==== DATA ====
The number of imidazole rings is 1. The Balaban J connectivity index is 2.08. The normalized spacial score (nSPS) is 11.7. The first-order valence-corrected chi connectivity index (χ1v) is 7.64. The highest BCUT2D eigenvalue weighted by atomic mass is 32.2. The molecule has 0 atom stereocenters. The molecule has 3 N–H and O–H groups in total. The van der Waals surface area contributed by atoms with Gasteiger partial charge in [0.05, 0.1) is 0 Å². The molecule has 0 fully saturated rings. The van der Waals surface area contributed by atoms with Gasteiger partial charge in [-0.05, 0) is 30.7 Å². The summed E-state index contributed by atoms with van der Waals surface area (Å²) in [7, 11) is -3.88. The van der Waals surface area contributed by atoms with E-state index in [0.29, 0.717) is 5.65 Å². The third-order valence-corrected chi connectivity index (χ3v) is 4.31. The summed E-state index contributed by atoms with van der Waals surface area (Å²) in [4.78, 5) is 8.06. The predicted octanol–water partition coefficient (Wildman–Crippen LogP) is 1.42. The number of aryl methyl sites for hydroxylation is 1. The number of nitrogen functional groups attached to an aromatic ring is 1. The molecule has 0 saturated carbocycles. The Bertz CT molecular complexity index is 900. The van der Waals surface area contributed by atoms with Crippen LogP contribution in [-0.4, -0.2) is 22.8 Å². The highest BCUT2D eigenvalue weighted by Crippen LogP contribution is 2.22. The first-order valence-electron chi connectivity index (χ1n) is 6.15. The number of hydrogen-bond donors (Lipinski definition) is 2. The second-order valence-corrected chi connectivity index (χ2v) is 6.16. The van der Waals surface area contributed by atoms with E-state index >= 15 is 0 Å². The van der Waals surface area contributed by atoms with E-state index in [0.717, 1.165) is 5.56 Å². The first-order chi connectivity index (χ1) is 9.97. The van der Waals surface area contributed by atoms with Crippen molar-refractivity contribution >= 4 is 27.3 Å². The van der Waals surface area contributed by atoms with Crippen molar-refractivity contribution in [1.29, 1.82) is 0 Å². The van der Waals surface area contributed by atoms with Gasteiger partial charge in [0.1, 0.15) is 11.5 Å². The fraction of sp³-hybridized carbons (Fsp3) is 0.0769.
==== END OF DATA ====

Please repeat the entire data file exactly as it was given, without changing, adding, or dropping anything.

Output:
The number of imidazole rings is 1. The Balaban J connectivity index is 2.08. The normalized spacial score (nSPS) is 11.7. The first-order valence-corrected chi connectivity index (χ1v) is 7.64. The highest BCUT2D eigenvalue weighted by atomic mass is 32.2. The molecule has 0 atom stereocenters. The molecule has 3 N–H and O–H groups in total. The van der Waals surface area contributed by atoms with Gasteiger partial charge in [0.05, 0.1) is 0 Å². The molecule has 0 fully saturated rings. The van der Waals surface area contributed by atoms with Gasteiger partial charge in [-0.05, 0) is 30.7 Å². The summed E-state index contributed by atoms with van der Waals surface area (Å²) in [7, 11) is -3.88. The van der Waals surface area contributed by atoms with E-state index in [0.29, 0.717) is 5.65 Å². The third-order valence-corrected chi connectivity index (χ3v) is 4.31. The summed E-state index contributed by atoms with van der Waals surface area (Å²) in [4.78, 5) is 8.06. The predicted octanol–water partition coefficient (Wildman–Crippen LogP) is 1.42. The number of aryl methyl sites for hydroxylation is 1. The number of nitrogen functional groups attached to an aromatic ring is 1. The molecule has 0 saturated carbocycles. The Bertz CT molecular complexity index is 900. The van der Waals surface area contributed by atoms with Crippen LogP contribution in [-0.4, -0.2) is 22.8 Å². The highest BCUT2D eigenvalue weighted by Crippen LogP contribution is 2.22. The first-order valence-electron chi connectivity index (χ1n) is 6.15. The number of hydrogen-bond donors (Lipinski definition) is 2. The second-order valence-corrected chi connectivity index (χ2v) is 6.16. The van der Waals surface area contributed by atoms with E-state index >= 15 is 0 Å². The van der Waals surface area contributed by atoms with E-state index in [0.717, 1.165) is 5.56 Å². The first-order chi connectivity index (χ1) is 9.97. The van der Waals surface area contributed by atoms with Crippen molar-refractivity contribution >= 4 is 27.3 Å². The van der Waals surface area contributed by atoms with Crippen molar-refractivity contribution in [1.29, 1.82) is 0 Å². The van der Waals surface area contributed by atoms with Gasteiger partial charge in [0.1, 0.15) is 11.5 Å². The fraction of sp³-hybridized carbons (Fsp3) is 0.0769.